Riot Grrrl, Kamikaze Girls and Politics

I recently read Girls to the Front: The true story of the riot grrrl revolution by Sara Marcus.  I read it for a number of reasons – I’ll read pretty much anything about or by bands that I have even a passing interest in; I love punk / DIY and political music; I love reading about scenes; it was a scene that I was aware of at the time, but not particularly, and I wanted to know what I missed.  And I am increasingly interested in women in music, but I’ll come back to that later this post and others – but boredom with a lot of new (male, inevitably) music I hear and Everett True is the short answer.

I really enjoyed the book and there are so many things in it that I ought to come back to over the coming months on this blog.  Some might even be in this post.  Who knows, I don’t really know where this post is going.  But the one thing that I took out of it – the book, not this post – was just how much it was a (female, mainly) youth movement, not a music scene, though back in the day I saw it as a music scene and little more, but then why would I, I was a teenage boy reading the music press, not a woman participating in one of the numerous local groups across (mainly) the States?  Riot Grrrl was local, young feminism.  Feminism is politics – it shouldn’t be, equality should be a given, but as of right now it is.  And Riot Grrrl was addressing political issues that were not strictly feminist, though arguably all issues are feminist issues.

As I said previously on this blog, I went to a record and ‘zine fair at the wonderful Boileroom in Guildford a few months back and approached a twenty-something girl sitting behind a desk and a laptop.  We only chatted briefly, but she said she was in a band and – I didn’t mention this before – described that band as a “Riot Grrrl” band.  They are called Kamikaze Girls and they rock, as I later found out using a search engine thing which is a thing for searching things on a thing called the world wide web, something I expect many of you will have heard of.  Or something.  Their song Tonic Youth in particular is great.  I have a 3 year old son and he likes it as much as he likes early Pet Shop Boys and that is saying something.  Still need to catch them live, one day I hope.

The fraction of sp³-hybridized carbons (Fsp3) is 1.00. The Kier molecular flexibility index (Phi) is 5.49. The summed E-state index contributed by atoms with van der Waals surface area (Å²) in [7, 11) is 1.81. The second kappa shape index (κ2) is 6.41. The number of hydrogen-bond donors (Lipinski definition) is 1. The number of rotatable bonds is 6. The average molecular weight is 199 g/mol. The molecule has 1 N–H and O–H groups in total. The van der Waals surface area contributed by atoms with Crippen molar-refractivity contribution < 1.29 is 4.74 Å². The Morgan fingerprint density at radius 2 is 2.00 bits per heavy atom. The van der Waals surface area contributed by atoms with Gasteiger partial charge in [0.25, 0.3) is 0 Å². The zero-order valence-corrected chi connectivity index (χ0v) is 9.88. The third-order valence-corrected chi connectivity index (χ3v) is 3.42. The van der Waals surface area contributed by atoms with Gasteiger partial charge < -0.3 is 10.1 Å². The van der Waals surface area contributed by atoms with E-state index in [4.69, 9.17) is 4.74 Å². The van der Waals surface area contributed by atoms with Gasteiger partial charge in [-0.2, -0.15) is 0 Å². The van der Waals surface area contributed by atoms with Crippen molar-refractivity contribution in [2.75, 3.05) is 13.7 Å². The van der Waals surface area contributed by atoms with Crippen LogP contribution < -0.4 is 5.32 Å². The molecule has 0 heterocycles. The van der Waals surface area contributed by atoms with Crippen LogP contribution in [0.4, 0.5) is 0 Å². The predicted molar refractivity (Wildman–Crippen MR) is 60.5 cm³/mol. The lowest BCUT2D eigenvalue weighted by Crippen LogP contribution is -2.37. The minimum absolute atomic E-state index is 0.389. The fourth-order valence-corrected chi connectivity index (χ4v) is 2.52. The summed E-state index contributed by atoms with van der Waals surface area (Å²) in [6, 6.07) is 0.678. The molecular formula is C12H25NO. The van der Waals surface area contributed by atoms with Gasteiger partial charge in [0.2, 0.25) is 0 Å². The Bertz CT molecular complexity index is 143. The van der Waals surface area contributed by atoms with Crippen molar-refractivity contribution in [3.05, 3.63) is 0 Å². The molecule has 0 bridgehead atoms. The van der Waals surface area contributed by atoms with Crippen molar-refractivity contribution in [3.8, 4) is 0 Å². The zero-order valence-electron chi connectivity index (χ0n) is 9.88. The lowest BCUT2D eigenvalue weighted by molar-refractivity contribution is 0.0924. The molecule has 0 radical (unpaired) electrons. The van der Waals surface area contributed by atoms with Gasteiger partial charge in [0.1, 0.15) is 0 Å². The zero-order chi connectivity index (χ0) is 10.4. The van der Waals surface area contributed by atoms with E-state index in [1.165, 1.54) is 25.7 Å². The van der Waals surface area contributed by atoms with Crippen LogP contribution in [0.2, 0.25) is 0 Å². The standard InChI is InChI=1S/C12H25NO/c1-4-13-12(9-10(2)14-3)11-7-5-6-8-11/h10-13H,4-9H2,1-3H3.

Why do Kamikaze Girls describe themselves as Riot Grrrl?  When she said the words I was surprised, maybe even shocked.  Even though I was reading Girls to the Front at the time I still thought “why would you identify with a predominantly American scene that pretty much died not long after you were born?”  “Why would you tie yourself down like that?”  “Why would you categorise yourself in such an obviously uncommercial way?”  I don’t know the answer, but I do know that if you’re basically a young female indie / punk / DIY musician then I can see why you’d want to be part of a ‘girl gang’ and identify with feminism.

The other thing that surprised me when I briefly met Lucinda – for that is her name – is this.  She answered “no” when I asked if her band was a political one.  Why?

The band identify as Riot Grrrl, which is basically feminism, which is basically politics.  On social media they hoped that Britain would vote to remain in the EU, an overtly political issue.  Most importantly, in my eyes, a claim to not be interested in politics is a claim to have no interest whether children are educated properly; whether the NHS is there to save your life when you get a serious but treatable disease; whether the country is run by the rich and powerful for their own benefit, or ordinary working people and the disadvantaged and disenfranchised for the benefit of the many.  Not doing politics, or claiming not to, is batshit crazy in my eyes.

But they do clearly do politics, they are a political band because elements of their message are political (a band’s message is its interviews and social media posts as much as it is their songs).  I’d even argue that by making noisy guitar music in 2016 you are making a political decision not to take an easier route to fame and fortune, you’re taking a decision to be an ousider, and stand alongside other outsiders, as opposed deciding to be a pop act with semi-naked dancers who are standing for nothing other than the right of corporations to make as much money as possible with no concern for the collateral damage that follows from a money-obsessed, shallow society that makes the objectification of women maintream culture.

I suppose that my conclusion has to be simply this.  Young people – and many older people, especially in northern / Welsh former mining and industrial communities – just do not feel that politics and politicians do anything for them.  They are so disenfranchised that they feel that politics is not for them, even if certain political issues are.  The main three parties in the UK, and the media that reports politics in such a tribal, dishonest and anti-intellectual way, should hold their heads in shame that political people choose not to identify as such.

Before I go –

Riot Grrrl Manifesto from 1991


Girl Gang

Kamikaze Girls


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